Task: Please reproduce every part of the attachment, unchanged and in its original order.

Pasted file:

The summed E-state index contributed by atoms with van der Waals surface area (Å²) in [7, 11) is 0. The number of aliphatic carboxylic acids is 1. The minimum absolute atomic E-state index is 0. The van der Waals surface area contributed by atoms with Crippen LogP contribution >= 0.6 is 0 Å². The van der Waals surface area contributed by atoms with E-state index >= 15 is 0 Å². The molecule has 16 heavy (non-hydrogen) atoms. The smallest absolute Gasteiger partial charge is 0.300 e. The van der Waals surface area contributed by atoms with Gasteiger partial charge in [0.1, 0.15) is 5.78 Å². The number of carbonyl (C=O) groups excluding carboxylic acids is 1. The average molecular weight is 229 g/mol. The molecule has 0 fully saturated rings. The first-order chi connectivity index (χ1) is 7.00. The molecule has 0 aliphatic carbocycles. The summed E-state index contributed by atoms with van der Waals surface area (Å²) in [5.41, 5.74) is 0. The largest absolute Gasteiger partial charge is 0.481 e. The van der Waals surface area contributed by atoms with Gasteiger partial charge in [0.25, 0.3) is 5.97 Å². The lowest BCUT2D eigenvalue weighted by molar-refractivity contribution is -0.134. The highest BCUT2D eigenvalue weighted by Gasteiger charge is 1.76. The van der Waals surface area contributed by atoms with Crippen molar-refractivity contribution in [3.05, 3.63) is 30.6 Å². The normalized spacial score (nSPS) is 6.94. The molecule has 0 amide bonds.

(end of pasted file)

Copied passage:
The summed E-state index contributed by atoms with van der Waals surface area (Å²) in [7, 11) is 0. The number of aliphatic carboxylic acids is 1. The minimum absolute atomic E-state index is 0. The van der Waals surface area contributed by atoms with Crippen LogP contribution >= 0.6 is 0 Å². The van der Waals surface area contributed by atoms with E-state index >= 15 is 0 Å². The molecule has 16 heavy (non-hydrogen) atoms. The smallest absolute Gasteiger partial charge is 0.300 e. The van der Waals surface area contributed by atoms with Gasteiger partial charge in [0.1, 0.15) is 5.78 Å². The number of carbonyl (C=O) groups excluding carboxylic acids is 1. The average molecular weight is 229 g/mol. The molecule has 0 fully saturated rings. The first-order chi connectivity index (χ1) is 7.00. The molecule has 0 aliphatic carbocycles. The summed E-state index contributed by atoms with van der Waals surface area (Å²) in [5.41, 5.74) is 0. The largest absolute Gasteiger partial charge is 0.481 e. The van der Waals surface area contributed by atoms with Gasteiger partial charge in [0.25, 0.3) is 5.97 Å². The lowest BCUT2D eigenvalue weighted by molar-refractivity contribution is -0.134. The highest BCUT2D eigenvalue weighted by Gasteiger charge is 1.76. The van der Waals surface area contributed by atoms with Crippen molar-refractivity contribution in [3.05, 3.63) is 30.6 Å². The normalized spacial score (nSPS) is 6.94. The molecule has 0 amide bonds.